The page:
SmallDouble or Float. The C function returns a C double.

SmallDouble or Float


SmallDouble or Float. The C function returns a C float.

SmallDouble or Float


nil or a String

The corresponding arg must be a String. The body is copied to C memory before call and copied from C memory (and possible grown/shrunk) after call. C memory will not be valid after the call finishes.





nil or a CPointer

The corresponding arg must be one of:

  • nil, in which case C NULL is passed.
  • a CByteArray, in which case the address of the body is passed.
  • a CPointer, in which case the encapsulated pointer is passed.



The corresponding arg must be a CPointer. The CPointer’s value will be passed and updated on return.

#'const char*'


The corresponding arg must be nil (to pass NULL) or a String (body is copied to C memory before call) C memory will not be valid after the call finishes.

#'const UChar*'


The corresponding arg must be nil (to pass NULL) or a Unicode string (body is copied to C memory in UTF16 form before call). C memory will not be valid after the call finishes.



The arg must be a Unicode string (body is copied to C memory in UTF16 form before call) The C memory copy has a codepoint zero appended. The copy back may grow or shrink the arg, and may become the arg to a Uncode16 or a Unicode32.

Functions using varArgs normally may have a maximum of 20 variable arguments. This limit is lower if native code is disabled for this session, as described in the following section.

Limitations with native code disabled

If the generation of native code is disabled, there are further limitations:

  • Functions using varArgs may have a maximum of four fixed and 10 total arguments.
  • Functions not using varArgs are limited to a maximum of 15 total arguments.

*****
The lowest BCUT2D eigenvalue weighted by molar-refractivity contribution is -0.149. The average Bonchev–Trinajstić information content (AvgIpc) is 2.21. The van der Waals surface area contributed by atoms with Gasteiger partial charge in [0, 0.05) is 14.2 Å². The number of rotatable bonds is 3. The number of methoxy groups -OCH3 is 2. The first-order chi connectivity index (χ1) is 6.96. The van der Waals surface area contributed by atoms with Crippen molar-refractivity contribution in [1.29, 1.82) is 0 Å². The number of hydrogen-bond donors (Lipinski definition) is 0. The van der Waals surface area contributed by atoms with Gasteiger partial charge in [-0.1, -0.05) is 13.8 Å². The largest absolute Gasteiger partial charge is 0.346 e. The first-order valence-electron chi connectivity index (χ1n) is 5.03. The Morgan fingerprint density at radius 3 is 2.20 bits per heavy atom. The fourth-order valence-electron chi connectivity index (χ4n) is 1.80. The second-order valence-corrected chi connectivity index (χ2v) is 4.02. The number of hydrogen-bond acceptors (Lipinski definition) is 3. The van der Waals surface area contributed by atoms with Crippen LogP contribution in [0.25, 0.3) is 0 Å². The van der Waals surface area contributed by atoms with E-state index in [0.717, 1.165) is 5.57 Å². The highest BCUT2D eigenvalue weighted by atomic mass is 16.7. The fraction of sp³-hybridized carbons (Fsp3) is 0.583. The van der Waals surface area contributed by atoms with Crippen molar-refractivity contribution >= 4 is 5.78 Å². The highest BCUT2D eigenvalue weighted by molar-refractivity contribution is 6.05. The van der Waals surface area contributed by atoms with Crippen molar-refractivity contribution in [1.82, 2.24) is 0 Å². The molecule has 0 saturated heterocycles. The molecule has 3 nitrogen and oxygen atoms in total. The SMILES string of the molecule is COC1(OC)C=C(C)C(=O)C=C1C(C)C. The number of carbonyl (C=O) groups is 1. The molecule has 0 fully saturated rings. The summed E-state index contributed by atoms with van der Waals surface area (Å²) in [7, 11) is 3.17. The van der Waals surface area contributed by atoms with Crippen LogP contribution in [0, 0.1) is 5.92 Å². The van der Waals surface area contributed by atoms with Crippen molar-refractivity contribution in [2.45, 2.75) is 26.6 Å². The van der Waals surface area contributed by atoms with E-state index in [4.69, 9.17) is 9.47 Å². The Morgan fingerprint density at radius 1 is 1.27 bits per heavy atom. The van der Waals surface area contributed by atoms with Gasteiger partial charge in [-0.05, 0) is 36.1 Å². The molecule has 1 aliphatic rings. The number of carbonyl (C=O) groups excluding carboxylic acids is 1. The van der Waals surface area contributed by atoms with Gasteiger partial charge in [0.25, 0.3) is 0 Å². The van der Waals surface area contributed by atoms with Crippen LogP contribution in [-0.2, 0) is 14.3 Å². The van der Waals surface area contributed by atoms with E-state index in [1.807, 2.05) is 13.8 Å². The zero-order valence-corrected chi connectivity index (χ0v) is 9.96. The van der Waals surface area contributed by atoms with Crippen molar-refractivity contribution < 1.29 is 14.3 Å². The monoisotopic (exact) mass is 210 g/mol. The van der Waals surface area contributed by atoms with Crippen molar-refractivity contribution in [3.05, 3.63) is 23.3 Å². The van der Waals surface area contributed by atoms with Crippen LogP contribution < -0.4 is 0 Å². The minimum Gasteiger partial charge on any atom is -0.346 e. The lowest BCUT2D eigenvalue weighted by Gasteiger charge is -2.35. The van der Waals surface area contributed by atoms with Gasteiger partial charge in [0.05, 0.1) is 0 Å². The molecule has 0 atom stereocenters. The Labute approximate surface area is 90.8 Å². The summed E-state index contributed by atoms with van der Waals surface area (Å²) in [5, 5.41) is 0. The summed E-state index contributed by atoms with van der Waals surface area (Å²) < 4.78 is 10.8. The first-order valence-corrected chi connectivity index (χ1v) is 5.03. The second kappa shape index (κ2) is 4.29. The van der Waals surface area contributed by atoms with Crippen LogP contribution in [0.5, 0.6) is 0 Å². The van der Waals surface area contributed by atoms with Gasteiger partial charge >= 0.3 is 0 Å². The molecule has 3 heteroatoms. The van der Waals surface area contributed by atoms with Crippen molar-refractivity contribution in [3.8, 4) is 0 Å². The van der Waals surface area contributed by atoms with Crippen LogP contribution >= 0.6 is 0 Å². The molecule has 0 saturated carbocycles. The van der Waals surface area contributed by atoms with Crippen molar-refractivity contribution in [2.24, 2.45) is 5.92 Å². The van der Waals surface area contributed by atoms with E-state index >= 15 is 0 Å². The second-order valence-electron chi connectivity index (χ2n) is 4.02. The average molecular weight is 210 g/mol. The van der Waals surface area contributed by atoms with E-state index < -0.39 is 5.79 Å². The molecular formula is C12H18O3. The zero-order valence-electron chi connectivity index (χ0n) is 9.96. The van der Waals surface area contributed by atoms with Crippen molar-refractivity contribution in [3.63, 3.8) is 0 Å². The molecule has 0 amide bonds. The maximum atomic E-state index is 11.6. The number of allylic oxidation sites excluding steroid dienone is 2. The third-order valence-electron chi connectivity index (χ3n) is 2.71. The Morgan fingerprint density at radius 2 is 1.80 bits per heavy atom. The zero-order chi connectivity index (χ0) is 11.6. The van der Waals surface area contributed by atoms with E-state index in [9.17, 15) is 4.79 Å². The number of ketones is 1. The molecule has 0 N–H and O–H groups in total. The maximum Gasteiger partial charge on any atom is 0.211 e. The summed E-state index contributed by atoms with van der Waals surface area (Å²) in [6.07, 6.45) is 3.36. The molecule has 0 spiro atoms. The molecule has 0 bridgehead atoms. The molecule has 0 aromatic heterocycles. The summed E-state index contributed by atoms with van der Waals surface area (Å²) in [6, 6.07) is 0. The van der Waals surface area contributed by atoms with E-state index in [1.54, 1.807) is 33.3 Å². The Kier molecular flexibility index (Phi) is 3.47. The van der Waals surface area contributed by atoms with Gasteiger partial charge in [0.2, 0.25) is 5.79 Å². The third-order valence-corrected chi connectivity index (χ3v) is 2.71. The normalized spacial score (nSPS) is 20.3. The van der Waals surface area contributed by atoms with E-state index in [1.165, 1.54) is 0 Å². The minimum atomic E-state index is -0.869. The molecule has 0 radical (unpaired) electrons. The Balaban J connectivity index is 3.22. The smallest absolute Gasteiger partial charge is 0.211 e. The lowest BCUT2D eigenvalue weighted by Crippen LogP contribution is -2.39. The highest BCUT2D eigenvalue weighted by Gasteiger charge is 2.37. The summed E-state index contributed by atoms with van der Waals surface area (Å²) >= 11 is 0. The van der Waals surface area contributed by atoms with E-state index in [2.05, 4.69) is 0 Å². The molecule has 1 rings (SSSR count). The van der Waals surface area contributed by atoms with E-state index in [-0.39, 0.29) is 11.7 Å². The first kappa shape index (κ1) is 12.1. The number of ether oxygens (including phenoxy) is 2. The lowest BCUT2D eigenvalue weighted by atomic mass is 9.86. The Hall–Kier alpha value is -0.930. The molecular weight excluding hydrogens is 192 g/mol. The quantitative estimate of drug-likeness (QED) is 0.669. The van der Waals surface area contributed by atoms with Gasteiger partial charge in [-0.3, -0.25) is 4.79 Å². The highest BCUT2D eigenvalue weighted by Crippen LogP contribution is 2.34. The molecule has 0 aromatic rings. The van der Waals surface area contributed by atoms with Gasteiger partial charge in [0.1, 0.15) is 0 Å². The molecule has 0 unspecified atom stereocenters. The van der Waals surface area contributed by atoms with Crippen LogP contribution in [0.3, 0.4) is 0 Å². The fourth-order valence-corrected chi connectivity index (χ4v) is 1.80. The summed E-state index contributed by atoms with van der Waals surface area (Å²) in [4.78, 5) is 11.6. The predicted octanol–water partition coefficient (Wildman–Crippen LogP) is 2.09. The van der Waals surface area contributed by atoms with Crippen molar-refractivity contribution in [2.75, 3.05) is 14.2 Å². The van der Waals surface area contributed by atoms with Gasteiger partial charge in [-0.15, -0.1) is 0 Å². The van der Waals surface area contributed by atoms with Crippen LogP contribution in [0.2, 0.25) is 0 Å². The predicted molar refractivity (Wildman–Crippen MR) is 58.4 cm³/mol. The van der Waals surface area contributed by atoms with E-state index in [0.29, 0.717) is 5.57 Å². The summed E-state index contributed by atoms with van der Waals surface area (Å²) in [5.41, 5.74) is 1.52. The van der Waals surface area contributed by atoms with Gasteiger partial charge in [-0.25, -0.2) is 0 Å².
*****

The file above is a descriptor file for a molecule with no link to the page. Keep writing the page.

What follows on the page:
• Arguments and results of C type float are not supported.
  • Functions with one or more args of C type double are limited to a maximum of four arguments.
  • CCallin cannot be used

Native code generation is on by default, but may be configured to be disabled or becomes disabled when breakpoints are set. See the System Administration Guide for more information on native code generation.


A CCallin represents a signature for a C function to be called by C code. The resulting CCallin may be used as a type within the argumentTypes array when defining a CCallout.


A CByteArray represents an allocation of C memory. When objects such as pointers or strings are passed to or from C functions, creating a CByteArray, with memory malloc’ed, ensures that the memory will be valid following the call.


CFunction is an abstract superclass representing the type signature of a C function. It has two subclasses, CCallout and CCallin.


CPointer encapsulates a C pointer that does not have auto-free semantics. New instances are created by CFunction calls with result type #ptr, and are also used for certain arguments of CFunctions.

18.3 FFI Wrapper Utilities

While it is possible to manually construct FFI calls using the core classes described above in FFI Core Classes, it involves analysis of the various header files and is usually tedious and error-prone. The typical header file includes many other header files, and the typical C program involves many defines, typedefs, and other definitions.

The following examples use zlib, a commonly available software library for data compression that is available on many platforms. The examples are based on zlib v1.2.8 on Linux; with other versions of zlib.h or on other platforms, you may need to experiment. Documentation on zlib is available at http://zlib.net/manual.html.